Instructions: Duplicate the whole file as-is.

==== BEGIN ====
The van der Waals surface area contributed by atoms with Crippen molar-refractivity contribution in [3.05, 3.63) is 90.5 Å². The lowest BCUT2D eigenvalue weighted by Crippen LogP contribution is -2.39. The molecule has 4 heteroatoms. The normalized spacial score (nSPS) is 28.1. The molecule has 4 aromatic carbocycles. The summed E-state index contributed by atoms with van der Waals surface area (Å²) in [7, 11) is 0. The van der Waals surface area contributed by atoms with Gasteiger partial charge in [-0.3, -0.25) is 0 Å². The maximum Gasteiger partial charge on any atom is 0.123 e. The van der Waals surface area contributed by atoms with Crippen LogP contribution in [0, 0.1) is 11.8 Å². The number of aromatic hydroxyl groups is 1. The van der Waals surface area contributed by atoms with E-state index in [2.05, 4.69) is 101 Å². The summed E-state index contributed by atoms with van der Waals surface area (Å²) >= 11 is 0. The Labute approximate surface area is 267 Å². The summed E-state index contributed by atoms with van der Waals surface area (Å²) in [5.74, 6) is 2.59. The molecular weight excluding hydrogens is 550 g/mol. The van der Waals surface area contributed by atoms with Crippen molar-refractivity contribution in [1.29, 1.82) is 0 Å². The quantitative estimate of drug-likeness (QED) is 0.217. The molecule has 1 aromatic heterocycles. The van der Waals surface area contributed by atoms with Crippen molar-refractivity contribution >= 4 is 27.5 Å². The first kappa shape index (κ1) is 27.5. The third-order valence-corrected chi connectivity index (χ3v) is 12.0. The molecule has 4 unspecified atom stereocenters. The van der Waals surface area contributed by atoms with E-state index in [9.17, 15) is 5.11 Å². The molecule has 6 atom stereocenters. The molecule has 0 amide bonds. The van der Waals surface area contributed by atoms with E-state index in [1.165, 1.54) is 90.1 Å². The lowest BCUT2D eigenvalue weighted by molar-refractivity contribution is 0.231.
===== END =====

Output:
The van der Waals surface area contributed by atoms with Crippen molar-refractivity contribution in [3.05, 3.63) is 90.5 Å². The lowest BCUT2D eigenvalue weighted by Crippen LogP contribution is -2.39. The molecule has 4 heteroatoms. The normalized spacial score (nSPS) is 28.1. The molecule has 4 aromatic carbocycles. The summed E-state index contributed by atoms with van der Waals surface area (Å²) in [7, 11) is 0. The van der Waals surface area contributed by atoms with Gasteiger partial charge in [-0.3, -0.25) is 0 Å². The maximum Gasteiger partial charge on any atom is 0.123 e. The van der Waals surface area contributed by atoms with Crippen LogP contribution in [0, 0.1) is 11.8 Å². The number of aromatic hydroxyl groups is 1. The van der Waals surface area contributed by atoms with E-state index in [2.05, 4.69) is 101 Å². The summed E-state index contributed by atoms with van der Waals surface area (Å²) >= 11 is 0. The Labute approximate surface area is 267 Å². The summed E-state index contributed by atoms with van der Waals surface area (Å²) in [5.74, 6) is 2.59. The molecular weight excluding hydrogens is 550 g/mol. The van der Waals surface area contributed by atoms with Crippen molar-refractivity contribution in [1.29, 1.82) is 0 Å². The quantitative estimate of drug-likeness (QED) is 0.217. The molecule has 1 aromatic heterocycles. The van der Waals surface area contributed by atoms with Crippen molar-refractivity contribution >= 4 is 27.5 Å². The first kappa shape index (κ1) is 27.5. The third-order valence-corrected chi connectivity index (χ3v) is 12.0. The molecule has 4 unspecified atom stereocenters. The van der Waals surface area contributed by atoms with E-state index in [9.17, 15) is 5.11 Å². The molecule has 6 atom stereocenters. The molecule has 0 amide bonds. The van der Waals surface area contributed by atoms with E-state index in [1.165, 1.54) is 90.1 Å². The lowest BCUT2D eigenvalue weighted by molar-refractivity contribution is 0.231.